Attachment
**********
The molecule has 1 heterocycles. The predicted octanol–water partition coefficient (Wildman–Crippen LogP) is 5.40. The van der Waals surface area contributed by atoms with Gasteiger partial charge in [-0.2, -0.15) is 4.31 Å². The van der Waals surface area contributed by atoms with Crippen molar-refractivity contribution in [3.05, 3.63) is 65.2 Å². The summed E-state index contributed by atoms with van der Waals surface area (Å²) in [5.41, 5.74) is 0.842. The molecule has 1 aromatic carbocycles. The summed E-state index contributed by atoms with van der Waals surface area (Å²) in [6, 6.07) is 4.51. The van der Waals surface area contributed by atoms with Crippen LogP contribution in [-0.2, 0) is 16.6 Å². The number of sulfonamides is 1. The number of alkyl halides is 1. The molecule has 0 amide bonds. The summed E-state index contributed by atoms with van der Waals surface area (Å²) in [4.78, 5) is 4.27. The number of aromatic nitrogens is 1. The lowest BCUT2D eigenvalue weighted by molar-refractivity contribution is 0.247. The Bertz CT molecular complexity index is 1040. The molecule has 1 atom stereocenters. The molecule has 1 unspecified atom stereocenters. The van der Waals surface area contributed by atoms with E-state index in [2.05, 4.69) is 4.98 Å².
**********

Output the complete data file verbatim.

The molecule has 1 heterocycles. The predicted octanol–water partition coefficient (Wildman–Crippen LogP) is 5.40. The van der Waals surface area contributed by atoms with Gasteiger partial charge in [-0.2, -0.15) is 4.31 Å². The van der Waals surface area contributed by atoms with Crippen molar-refractivity contribution in [3.05, 3.63) is 65.2 Å². The summed E-state index contributed by atoms with van der Waals surface area (Å²) in [5.41, 5.74) is 0.842. The molecule has 1 aromatic carbocycles. The summed E-state index contributed by atoms with van der Waals surface area (Å²) in [6, 6.07) is 4.51. The van der Waals surface area contributed by atoms with Crippen LogP contribution in [-0.2, 0) is 16.6 Å². The number of sulfonamides is 1. The number of alkyl halides is 1. The molecule has 0 amide bonds. The summed E-state index contributed by atoms with van der Waals surface area (Å²) in [4.78, 5) is 4.27. The number of aromatic nitrogens is 1. The lowest BCUT2D eigenvalue weighted by molar-refractivity contribution is 0.247. The Bertz CT molecular complexity index is 1040. The molecule has 1 atom stereocenters. The molecule has 1 unspecified atom stereocenters. The van der Waals surface area contributed by atoms with E-state index in [2.05, 4.69) is 4.98 Å².